And so religious conservatives flipped the script. “[P]luralism,” Sehat concludes, “could be used to demand the public recognition of private religious belief via the language of religious freedom.” After Hobby Lobby came the Espinoza decision striking down Montana’s constitutional prohibition against using public funds for religious schools. And then the Supreme Court upheld a Trump administration rule allowing institutions to exempt themselves from offering birth control under Obamacare. This May, in a majority opinion written by Justice Stephen Breyer, the Court ruled that Boston violated the Constitution by rejecting an application to fly a Christian flag in front of City Hall. Today, declaring an entity private “shields religious ideas and bodies from the reach of public scrutiny […] even when private groups are using public funds.”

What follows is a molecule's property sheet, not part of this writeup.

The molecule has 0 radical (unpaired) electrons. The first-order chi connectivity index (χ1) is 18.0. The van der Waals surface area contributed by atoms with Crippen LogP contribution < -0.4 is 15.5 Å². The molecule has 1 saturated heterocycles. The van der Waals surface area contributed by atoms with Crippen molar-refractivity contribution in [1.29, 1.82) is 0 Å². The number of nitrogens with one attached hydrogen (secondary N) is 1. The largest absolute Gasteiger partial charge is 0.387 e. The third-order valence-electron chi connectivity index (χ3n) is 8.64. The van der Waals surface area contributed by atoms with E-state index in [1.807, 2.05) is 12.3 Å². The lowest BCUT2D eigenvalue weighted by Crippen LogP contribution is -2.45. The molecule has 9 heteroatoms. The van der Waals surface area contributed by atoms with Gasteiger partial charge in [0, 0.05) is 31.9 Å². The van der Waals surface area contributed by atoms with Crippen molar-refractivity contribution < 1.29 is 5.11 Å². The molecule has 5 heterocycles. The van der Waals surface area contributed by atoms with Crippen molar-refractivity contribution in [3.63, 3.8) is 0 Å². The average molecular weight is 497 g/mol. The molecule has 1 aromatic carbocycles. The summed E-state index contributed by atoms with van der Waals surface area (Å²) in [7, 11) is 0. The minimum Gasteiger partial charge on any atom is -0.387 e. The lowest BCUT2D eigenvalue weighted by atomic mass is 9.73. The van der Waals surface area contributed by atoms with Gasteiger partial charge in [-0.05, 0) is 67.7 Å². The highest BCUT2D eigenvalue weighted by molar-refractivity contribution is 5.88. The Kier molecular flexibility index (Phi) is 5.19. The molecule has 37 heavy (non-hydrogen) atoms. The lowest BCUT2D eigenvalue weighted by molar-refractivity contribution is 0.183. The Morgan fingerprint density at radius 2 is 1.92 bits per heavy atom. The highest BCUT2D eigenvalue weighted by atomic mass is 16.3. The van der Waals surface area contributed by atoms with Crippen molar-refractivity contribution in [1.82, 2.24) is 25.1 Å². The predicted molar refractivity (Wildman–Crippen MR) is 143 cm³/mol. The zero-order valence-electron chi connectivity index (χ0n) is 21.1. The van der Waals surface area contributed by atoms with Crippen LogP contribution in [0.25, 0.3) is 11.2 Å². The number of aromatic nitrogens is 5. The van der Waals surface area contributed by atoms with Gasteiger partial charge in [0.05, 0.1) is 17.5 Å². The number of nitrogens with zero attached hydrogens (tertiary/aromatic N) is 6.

This is what it looks like to live in a multicultural society, something that the left had long sought and now the right demands. We are becoming a confederation of racial-ethnic-religious tribes living together under a common legal framework, united by a state (and really a Court) but not nationality. Sehat recognizes the issue but struggles to resolve it. He urges advocates of secularism to change the terms of debate — perhaps by focusing on religious equality over religious freedom — or to take the next step and embrace positive secularism. To me, this was a disappointing conclusion to a wonderful book. I was hoping for something that would not be about how one side can outwit the other in never-ending culture wars but how we might resolve them. Maybe Sehat can’t do so because of his framing of the problem. If the primary goal is eradicating “Christian power and privilege,” then the issue is neither ensuring the separation of church and state nor protecting religious expression but rather using state power to transform American culture.